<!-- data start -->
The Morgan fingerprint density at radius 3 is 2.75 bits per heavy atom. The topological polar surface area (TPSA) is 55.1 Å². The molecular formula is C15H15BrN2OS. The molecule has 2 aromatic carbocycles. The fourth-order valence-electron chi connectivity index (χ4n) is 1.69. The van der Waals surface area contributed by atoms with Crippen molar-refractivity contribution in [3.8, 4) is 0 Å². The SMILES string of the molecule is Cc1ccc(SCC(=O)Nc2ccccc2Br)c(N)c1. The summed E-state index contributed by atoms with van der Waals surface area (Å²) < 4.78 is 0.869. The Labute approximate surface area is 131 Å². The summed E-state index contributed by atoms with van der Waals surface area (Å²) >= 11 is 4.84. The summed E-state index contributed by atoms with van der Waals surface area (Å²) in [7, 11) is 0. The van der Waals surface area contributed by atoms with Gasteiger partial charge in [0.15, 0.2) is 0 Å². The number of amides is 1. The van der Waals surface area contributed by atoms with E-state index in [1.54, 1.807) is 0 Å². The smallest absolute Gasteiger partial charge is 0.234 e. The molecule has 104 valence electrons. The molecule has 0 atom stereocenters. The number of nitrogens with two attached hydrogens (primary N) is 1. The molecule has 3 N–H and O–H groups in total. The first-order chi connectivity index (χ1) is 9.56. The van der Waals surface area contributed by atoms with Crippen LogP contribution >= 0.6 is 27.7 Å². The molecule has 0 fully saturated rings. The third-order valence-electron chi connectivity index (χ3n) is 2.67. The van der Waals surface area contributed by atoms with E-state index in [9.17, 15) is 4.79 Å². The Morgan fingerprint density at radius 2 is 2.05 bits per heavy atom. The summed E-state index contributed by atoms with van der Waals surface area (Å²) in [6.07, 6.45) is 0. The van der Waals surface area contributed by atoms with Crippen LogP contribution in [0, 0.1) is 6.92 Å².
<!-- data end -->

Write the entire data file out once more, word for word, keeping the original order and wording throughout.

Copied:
The Morgan fingerprint density at radius 3 is 2.75 bits per heavy atom. The topological polar surface area (TPSA) is 55.1 Å². The molecular formula is C15H15BrN2OS. The molecule has 2 aromatic carbocycles. The fourth-order valence-electron chi connectivity index (χ4n) is 1.69. The van der Waals surface area contributed by atoms with Crippen molar-refractivity contribution in [3.8, 4) is 0 Å². The SMILES string of the molecule is Cc1ccc(SCC(=O)Nc2ccccc2Br)c(N)c1. The summed E-state index contributed by atoms with van der Waals surface area (Å²) < 4.78 is 0.869. The Labute approximate surface area is 131 Å². The summed E-state index contributed by atoms with van der Waals surface area (Å²) >= 11 is 4.84. The summed E-state index contributed by atoms with van der Waals surface area (Å²) in [7, 11) is 0. The van der Waals surface area contributed by atoms with Gasteiger partial charge in [0.15, 0.2) is 0 Å². The number of amides is 1. The van der Waals surface area contributed by atoms with E-state index in [1.54, 1.807) is 0 Å². The smallest absolute Gasteiger partial charge is 0.234 e. The molecule has 104 valence electrons. The molecule has 0 atom stereocenters. The number of nitrogens with two attached hydrogens (primary N) is 1. The molecule has 3 N–H and O–H groups in total. The first-order chi connectivity index (χ1) is 9.56. The van der Waals surface area contributed by atoms with Crippen LogP contribution >= 0.6 is 27.7 Å². The molecule has 0 fully saturated rings. The third-order valence-electron chi connectivity index (χ3n) is 2.67. The van der Waals surface area contributed by atoms with E-state index in [9.17, 15) is 4.79 Å². The Morgan fingerprint density at radius 2 is 2.05 bits per heavy atom. The summed E-state index contributed by atoms with van der Waals surface area (Å²) in [6.07, 6.45) is 0. The van der Waals surface area contributed by atoms with Crippen LogP contribution in [0, 0.1) is 6.92 Å².